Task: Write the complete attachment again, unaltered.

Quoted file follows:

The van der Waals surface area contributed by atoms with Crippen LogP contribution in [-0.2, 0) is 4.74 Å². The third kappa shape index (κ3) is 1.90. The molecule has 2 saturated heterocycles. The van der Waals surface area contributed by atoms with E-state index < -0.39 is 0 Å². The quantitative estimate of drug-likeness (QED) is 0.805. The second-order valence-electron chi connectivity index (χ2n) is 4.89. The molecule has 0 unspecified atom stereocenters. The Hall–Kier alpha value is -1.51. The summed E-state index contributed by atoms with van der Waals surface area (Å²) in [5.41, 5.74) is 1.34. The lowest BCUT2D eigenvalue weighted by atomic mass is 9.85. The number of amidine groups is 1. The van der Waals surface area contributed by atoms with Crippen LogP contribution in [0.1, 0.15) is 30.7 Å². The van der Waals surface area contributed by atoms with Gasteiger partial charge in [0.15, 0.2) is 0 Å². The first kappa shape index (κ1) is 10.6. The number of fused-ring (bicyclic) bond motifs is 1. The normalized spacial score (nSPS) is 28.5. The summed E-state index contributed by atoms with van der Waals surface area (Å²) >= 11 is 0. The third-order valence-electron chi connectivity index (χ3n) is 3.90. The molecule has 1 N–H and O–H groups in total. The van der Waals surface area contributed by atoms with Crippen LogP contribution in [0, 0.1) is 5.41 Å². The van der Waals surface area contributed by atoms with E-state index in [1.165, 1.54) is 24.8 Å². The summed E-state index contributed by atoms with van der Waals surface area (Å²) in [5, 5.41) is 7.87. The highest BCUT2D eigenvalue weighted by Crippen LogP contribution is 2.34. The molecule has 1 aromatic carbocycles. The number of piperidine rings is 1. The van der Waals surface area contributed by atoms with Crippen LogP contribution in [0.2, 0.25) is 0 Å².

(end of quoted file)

The van der Waals surface area contributed by atoms with Crippen LogP contribution in [-0.2, 0) is 4.74 Å². The third kappa shape index (κ3) is 1.90. The molecule has 2 saturated heterocycles. The van der Waals surface area contributed by atoms with E-state index < -0.39 is 0 Å². The quantitative estimate of drug-likeness (QED) is 0.805. The second-order valence-electron chi connectivity index (χ2n) is 4.89. The molecule has 0 unspecified atom stereocenters. The Hall–Kier alpha value is -1.51. The summed E-state index contributed by atoms with van der Waals surface area (Å²) in [5.41, 5.74) is 1.34. The lowest BCUT2D eigenvalue weighted by atomic mass is 9.85. The number of amidine groups is 1. The van der Waals surface area contributed by atoms with Crippen LogP contribution in [0.1, 0.15) is 30.7 Å². The van der Waals surface area contributed by atoms with Gasteiger partial charge in [0.15, 0.2) is 0 Å². The first kappa shape index (κ1) is 10.6. The number of fused-ring (bicyclic) bond motifs is 1. The normalized spacial score (nSPS) is 28.5. The summed E-state index contributed by atoms with van der Waals surface area (Å²) >= 11 is 0. The third-order valence-electron chi connectivity index (χ3n) is 3.90. The molecule has 1 N–H and O–H groups in total. The van der Waals surface area contributed by atoms with Crippen LogP contribution in [0, 0.1) is 5.41 Å². The van der Waals surface area contributed by atoms with E-state index in [1.165, 1.54) is 24.8 Å². The summed E-state index contributed by atoms with van der Waals surface area (Å²) in [5, 5.41) is 7.87. The highest BCUT2D eigenvalue weighted by Crippen LogP contribution is 2.34. The molecule has 1 aromatic carbocycles. The number of piperidine rings is 1. The van der Waals surface area contributed by atoms with Crippen LogP contribution in [0.2, 0.25) is 0 Å².